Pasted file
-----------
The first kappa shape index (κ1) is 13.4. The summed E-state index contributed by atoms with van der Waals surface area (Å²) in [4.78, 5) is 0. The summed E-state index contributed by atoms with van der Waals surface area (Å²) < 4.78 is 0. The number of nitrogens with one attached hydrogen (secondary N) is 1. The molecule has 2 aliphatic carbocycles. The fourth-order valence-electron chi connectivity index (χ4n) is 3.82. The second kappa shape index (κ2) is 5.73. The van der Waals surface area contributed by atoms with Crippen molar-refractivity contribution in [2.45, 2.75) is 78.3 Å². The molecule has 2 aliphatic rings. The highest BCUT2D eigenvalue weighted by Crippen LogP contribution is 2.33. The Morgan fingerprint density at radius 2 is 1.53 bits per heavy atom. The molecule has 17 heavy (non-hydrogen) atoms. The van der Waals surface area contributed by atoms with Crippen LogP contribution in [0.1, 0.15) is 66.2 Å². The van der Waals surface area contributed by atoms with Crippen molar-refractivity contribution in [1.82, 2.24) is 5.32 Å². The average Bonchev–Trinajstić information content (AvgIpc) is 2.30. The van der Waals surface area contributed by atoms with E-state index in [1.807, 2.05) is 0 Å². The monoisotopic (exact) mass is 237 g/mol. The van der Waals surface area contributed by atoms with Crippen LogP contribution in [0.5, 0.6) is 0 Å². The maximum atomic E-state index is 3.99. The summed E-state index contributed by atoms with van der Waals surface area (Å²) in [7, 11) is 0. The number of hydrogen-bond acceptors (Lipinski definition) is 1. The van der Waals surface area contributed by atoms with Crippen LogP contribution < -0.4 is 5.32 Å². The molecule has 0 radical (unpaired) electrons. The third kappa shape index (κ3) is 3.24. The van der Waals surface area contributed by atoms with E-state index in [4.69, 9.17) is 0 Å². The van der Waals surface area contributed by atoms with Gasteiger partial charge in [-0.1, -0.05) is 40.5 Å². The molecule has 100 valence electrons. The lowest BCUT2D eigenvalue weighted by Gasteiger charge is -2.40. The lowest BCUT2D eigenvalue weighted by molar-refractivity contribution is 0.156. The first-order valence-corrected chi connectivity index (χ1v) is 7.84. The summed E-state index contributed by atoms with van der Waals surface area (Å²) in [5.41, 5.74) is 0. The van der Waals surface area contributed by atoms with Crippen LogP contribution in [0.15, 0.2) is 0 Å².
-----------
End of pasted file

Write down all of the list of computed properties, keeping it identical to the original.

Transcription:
The first kappa shape index (κ1) is 13.4. The summed E-state index contributed by atoms with van der Waals surface area (Å²) in [4.78, 5) is 0. The summed E-state index contributed by atoms with van der Waals surface area (Å²) < 4.78 is 0. The number of nitrogens with one attached hydrogen (secondary N) is 1. The molecule has 2 aliphatic carbocycles. The fourth-order valence-electron chi connectivity index (χ4n) is 3.82. The second kappa shape index (κ2) is 5.73. The van der Waals surface area contributed by atoms with Crippen molar-refractivity contribution in [2.45, 2.75) is 78.3 Å². The molecule has 2 aliphatic rings. The highest BCUT2D eigenvalue weighted by Crippen LogP contribution is 2.33. The Morgan fingerprint density at radius 2 is 1.53 bits per heavy atom. The molecule has 17 heavy (non-hydrogen) atoms. The van der Waals surface area contributed by atoms with Crippen LogP contribution in [0.1, 0.15) is 66.2 Å². The van der Waals surface area contributed by atoms with Crippen molar-refractivity contribution in [1.82, 2.24) is 5.32 Å². The average Bonchev–Trinajstić information content (AvgIpc) is 2.30. The van der Waals surface area contributed by atoms with E-state index in [1.807, 2.05) is 0 Å². The monoisotopic (exact) mass is 237 g/mol. The van der Waals surface area contributed by atoms with Crippen LogP contribution in [0.5, 0.6) is 0 Å². The maximum atomic E-state index is 3.99. The summed E-state index contributed by atoms with van der Waals surface area (Å²) in [7, 11) is 0. The number of hydrogen-bond acceptors (Lipinski definition) is 1. The van der Waals surface area contributed by atoms with Crippen LogP contribution < -0.4 is 5.32 Å². The molecule has 0 radical (unpaired) electrons. The third kappa shape index (κ3) is 3.24. The van der Waals surface area contributed by atoms with E-state index in [4.69, 9.17) is 0 Å². The van der Waals surface area contributed by atoms with Gasteiger partial charge in [-0.1, -0.05) is 40.5 Å². The molecule has 100 valence electrons. The lowest BCUT2D eigenvalue weighted by Gasteiger charge is -2.40. The lowest BCUT2D eigenvalue weighted by molar-refractivity contribution is 0.156. The first-order valence-corrected chi connectivity index (χ1v) is 7.84. The summed E-state index contributed by atoms with van der Waals surface area (Å²) in [5.41, 5.74) is 0. The van der Waals surface area contributed by atoms with Crippen LogP contribution in [0.15, 0.2) is 0 Å².